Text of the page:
IRS micro-captive disclosures prove burdensome
Taxpayers were required to file disclosures of so-called “micro-captive transactions” with the Internal Revenue Service by the beginning of this month, and many of them found it wasn’t so easy.
The IRS issued a notice last November about the use of such transactions, warning they could be seen as potentially abusive tax avoidance schemes (see IRS targets ‘micro-captive transactions’). In such transactions, taxpayers try to reduce their aggregate taxable income using insurance contracts and captive insurance companies. Each entity that the parties treat as an insured entity under the contracts claims deductions for insurance premiums. The related company that is treated as a captive insurance company elects under Section 831(b) of the Tax Code to be taxed only on investment income and thereby excludes the payments it received under the contracts from its taxable income. The disclosure filings by taxpayers and their “material advisors” were due May 1.
“Notice 2016-66 laid out who is a participant in such a transaction,” said Charlie Ruchelman, an attorney at Caplin & Drysdale who helped his clients with the disclosures. “The IRS described the transaction, identified the types of participants and then instructed the participants to file the Form 8886, which is the reportable transaction disclosure. The participants that had to file were the captive insurance companies themselves, the insured entities who are being covered by the insurance policy, as well as the owners of the insured. Typically these are privately held companies that are running different businesses across the country, who purchased the insurance to cover themselves. It turns to be a tremendous undertaking. Most companies have more than one owner, and frequently there’s more than one insured if you have a company with multiple type of businesses attached to it.”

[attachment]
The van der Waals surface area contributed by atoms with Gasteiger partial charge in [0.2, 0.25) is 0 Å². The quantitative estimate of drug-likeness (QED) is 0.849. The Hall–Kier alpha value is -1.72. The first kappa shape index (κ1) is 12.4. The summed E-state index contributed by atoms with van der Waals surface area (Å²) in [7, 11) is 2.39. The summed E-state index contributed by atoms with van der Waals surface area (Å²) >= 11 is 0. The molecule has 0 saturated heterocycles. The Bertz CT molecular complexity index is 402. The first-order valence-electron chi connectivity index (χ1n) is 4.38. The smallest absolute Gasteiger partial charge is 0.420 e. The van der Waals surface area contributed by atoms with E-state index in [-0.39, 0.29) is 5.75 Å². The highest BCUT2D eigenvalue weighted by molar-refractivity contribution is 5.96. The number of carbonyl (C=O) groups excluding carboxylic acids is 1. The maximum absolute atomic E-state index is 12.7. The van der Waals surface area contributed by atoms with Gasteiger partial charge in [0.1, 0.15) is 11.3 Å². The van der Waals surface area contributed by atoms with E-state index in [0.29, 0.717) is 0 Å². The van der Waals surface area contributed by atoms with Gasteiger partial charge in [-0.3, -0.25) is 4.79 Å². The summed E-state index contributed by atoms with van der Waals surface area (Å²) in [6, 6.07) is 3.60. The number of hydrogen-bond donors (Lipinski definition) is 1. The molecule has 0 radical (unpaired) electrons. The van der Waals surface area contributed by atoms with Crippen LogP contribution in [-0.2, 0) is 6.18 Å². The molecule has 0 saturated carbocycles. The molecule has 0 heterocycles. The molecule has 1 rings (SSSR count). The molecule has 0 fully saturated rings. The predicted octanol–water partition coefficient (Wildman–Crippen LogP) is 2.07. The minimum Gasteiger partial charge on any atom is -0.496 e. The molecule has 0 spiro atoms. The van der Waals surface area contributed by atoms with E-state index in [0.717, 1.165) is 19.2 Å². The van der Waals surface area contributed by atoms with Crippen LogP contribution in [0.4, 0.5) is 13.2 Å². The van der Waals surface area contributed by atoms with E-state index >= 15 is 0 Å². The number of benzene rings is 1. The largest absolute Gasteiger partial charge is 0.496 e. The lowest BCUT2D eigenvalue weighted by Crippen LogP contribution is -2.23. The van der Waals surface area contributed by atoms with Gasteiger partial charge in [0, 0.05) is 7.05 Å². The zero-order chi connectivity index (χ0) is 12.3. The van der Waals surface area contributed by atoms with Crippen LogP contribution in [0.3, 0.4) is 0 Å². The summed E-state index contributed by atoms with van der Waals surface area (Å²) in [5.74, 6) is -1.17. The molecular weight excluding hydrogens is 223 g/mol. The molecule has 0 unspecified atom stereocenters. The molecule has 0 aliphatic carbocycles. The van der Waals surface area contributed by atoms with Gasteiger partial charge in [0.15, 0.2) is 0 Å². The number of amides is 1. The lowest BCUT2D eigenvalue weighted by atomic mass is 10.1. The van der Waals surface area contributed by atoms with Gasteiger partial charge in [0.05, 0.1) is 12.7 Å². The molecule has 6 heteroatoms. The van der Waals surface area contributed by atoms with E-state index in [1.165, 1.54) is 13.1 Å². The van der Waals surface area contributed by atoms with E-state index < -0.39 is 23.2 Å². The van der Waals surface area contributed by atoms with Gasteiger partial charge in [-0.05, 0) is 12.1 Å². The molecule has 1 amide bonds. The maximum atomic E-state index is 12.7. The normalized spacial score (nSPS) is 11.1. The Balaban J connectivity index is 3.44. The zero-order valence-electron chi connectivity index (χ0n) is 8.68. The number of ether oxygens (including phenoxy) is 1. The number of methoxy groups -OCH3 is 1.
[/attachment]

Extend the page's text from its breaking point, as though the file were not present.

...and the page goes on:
Micro-captives were required to report in-depth information on the types of coverage they had, their reserves, any related parties, any claims, and who the actuary was who priced the policies. “It was a lot of information, and it required a lot of expertise, not only to understand what is required under the reportable transaction rules in 6011 of the Internal Revenue Code, but also you have to have knowledge of the captives, factual and legal, as to how they operate and what’s relevant and would be responsive, and then compile all that on a form to file by May 1,” said Ruchelman. “There are thousands of captives in the United States, so the IRS got thousands of documents. Besides that, all the material advisors had to file too, and that’s on the Form 8919. You can have multiple advisors for a particular structure. You can have a captive manager. You can have the actuary. You can have an accountant. You can have an insurance advisor. You could have two or three advisors reporting, just for one transaction. It was a very heavy lift, a lot of work.”
Ruchelman and his law firm were involved in advising individuals, captive managers, actuaries, accounting firms and other law firms on how to report the information. He isn’t so sure the new rules will curb any possible abuses and wonders what the IRS will do with all the disclosures it received.
“What is the IRS’s next move? That is the question,” said Ruchelman. “Are they going to come out with some guidance that tells people what’s abusive and what’s not? I doubt it. They never seem to do that. I think they’re going to examine a lot of these and maybe work the cases through the Tax Court. I think the industry would welcome guidance from the IRS and they would comply, but there’s been a dearth of guidance besides the statute. The statute, 831b, tells the taxpayer that if they satisfy these elements and these requirements, the premium income is not taxable to the insurance company. That’s the state of play right now. We’re in the early stages, I think, of the enforcement and development of the law.”
The new reporting obligations may well discourage companies from setting up micro-captive entities. “It’s another administrative and regulatory expense,” said Ruchelman. “It will have an impact on either participants or managers deciding to either facilitate or participate.”
Accounting firms may find themselves dealing with the extra paperwork as well. “Accounting firms have been helping with the filings and also wondering whether they themselves are material advisors or potentially material advisors with respect to these transactions,” said Ruchelman. “Normally I think the regulations exclude tax return preparation [activities] to the extent they’re reasonable, so those activities would not be considered being a material advisor, but if the accountants’ advice went beyond that, then they could potentially be considered a material advisor.”